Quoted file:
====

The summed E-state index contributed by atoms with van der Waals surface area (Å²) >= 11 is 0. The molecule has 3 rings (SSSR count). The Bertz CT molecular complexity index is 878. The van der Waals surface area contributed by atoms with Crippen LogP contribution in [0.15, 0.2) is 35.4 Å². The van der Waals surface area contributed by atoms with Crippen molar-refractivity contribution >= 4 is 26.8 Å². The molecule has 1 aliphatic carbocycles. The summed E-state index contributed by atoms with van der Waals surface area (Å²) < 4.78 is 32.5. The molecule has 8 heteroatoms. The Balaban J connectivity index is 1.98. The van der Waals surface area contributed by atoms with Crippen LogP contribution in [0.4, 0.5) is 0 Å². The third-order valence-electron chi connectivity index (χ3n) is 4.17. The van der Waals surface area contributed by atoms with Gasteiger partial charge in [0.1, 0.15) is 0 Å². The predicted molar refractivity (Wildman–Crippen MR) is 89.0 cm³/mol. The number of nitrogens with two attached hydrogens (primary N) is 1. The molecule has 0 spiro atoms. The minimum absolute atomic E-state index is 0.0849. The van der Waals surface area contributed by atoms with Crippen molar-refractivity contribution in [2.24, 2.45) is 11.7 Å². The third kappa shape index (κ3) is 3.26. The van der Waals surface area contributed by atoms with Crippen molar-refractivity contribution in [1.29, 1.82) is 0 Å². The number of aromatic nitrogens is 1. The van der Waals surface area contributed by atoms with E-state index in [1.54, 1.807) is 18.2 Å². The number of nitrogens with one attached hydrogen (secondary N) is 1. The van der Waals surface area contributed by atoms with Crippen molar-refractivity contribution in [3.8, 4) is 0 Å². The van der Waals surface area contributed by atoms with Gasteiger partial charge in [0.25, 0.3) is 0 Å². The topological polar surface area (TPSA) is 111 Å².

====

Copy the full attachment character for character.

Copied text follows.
The summed E-state index contributed by atoms with van der Waals surface area (Å²) >= 11 is 0. The molecule has 3 rings (SSSR count). The Bertz CT molecular complexity index is 878. The van der Waals surface area contributed by atoms with Crippen LogP contribution in [0.15, 0.2) is 35.4 Å². The van der Waals surface area contributed by atoms with Crippen molar-refractivity contribution >= 4 is 26.8 Å². The molecule has 1 aliphatic carbocycles. The summed E-state index contributed by atoms with van der Waals surface area (Å²) < 4.78 is 32.5. The molecule has 8 heteroatoms. The Balaban J connectivity index is 1.98. The van der Waals surface area contributed by atoms with Crippen LogP contribution in [0.4, 0.5) is 0 Å². The third-order valence-electron chi connectivity index (χ3n) is 4.17. The van der Waals surface area contributed by atoms with Gasteiger partial charge in [0.1, 0.15) is 0 Å². The predicted molar refractivity (Wildman–Crippen MR) is 89.0 cm³/mol. The number of nitrogens with two attached hydrogens (primary N) is 1. The molecule has 0 spiro atoms. The minimum absolute atomic E-state index is 0.0849. The van der Waals surface area contributed by atoms with Crippen molar-refractivity contribution in [2.24, 2.45) is 11.7 Å². The third kappa shape index (κ3) is 3.26. The van der Waals surface area contributed by atoms with Crippen molar-refractivity contribution in [1.29, 1.82) is 0 Å². The number of aromatic nitrogens is 1. The van der Waals surface area contributed by atoms with E-state index in [1.54, 1.807) is 18.2 Å². The number of nitrogens with one attached hydrogen (secondary N) is 1. The van der Waals surface area contributed by atoms with Crippen molar-refractivity contribution in [3.8, 4) is 0 Å². The van der Waals surface area contributed by atoms with Gasteiger partial charge in [0.25, 0.3) is 0 Å². The topological polar surface area (TPSA) is 111 Å².